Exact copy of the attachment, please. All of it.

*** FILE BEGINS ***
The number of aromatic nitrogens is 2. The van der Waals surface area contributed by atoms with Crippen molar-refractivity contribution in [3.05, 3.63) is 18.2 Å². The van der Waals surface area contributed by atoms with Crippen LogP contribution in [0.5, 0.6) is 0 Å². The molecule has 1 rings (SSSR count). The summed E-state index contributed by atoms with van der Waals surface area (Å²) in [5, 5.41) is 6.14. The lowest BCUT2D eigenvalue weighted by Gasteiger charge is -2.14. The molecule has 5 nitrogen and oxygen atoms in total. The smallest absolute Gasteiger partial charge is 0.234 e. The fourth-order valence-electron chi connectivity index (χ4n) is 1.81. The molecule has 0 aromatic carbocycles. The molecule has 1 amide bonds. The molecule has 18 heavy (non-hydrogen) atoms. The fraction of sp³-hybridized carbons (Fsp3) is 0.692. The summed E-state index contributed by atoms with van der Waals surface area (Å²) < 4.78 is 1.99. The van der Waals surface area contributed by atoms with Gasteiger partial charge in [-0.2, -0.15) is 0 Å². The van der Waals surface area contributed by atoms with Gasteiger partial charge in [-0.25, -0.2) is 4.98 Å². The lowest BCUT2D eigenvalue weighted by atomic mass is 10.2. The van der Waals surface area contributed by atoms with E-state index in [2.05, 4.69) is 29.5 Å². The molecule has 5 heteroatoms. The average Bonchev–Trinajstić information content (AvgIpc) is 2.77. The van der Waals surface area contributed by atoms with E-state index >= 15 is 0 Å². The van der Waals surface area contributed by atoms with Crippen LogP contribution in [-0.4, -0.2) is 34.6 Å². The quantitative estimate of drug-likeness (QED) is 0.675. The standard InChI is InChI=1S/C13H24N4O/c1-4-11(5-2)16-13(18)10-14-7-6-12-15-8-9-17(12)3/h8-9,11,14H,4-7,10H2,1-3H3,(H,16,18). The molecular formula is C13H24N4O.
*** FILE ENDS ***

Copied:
The number of aromatic nitrogens is 2. The van der Waals surface area contributed by atoms with Crippen molar-refractivity contribution in [3.05, 3.63) is 18.2 Å². The van der Waals surface area contributed by atoms with Crippen LogP contribution in [0.5, 0.6) is 0 Å². The molecule has 1 rings (SSSR count). The summed E-state index contributed by atoms with van der Waals surface area (Å²) in [5, 5.41) is 6.14. The lowest BCUT2D eigenvalue weighted by Gasteiger charge is -2.14. The molecule has 5 nitrogen and oxygen atoms in total. The smallest absolute Gasteiger partial charge is 0.234 e. The fourth-order valence-electron chi connectivity index (χ4n) is 1.81. The molecule has 0 aromatic carbocycles. The molecule has 1 amide bonds. The molecule has 18 heavy (non-hydrogen) atoms. The fraction of sp³-hybridized carbons (Fsp3) is 0.692. The summed E-state index contributed by atoms with van der Waals surface area (Å²) < 4.78 is 1.99. The van der Waals surface area contributed by atoms with Gasteiger partial charge in [-0.2, -0.15) is 0 Å². The van der Waals surface area contributed by atoms with Gasteiger partial charge in [-0.25, -0.2) is 4.98 Å². The lowest BCUT2D eigenvalue weighted by atomic mass is 10.2. The van der Waals surface area contributed by atoms with E-state index in [2.05, 4.69) is 29.5 Å². The molecule has 5 heteroatoms. The average Bonchev–Trinajstić information content (AvgIpc) is 2.77. The van der Waals surface area contributed by atoms with E-state index >= 15 is 0 Å². The van der Waals surface area contributed by atoms with Crippen LogP contribution in [-0.4, -0.2) is 34.6 Å². The quantitative estimate of drug-likeness (QED) is 0.675. The standard InChI is InChI=1S/C13H24N4O/c1-4-11(5-2)16-13(18)10-14-7-6-12-15-8-9-17(12)3/h8-9,11,14H,4-7,10H2,1-3H3,(H,16,18). The molecular formula is C13H24N4O.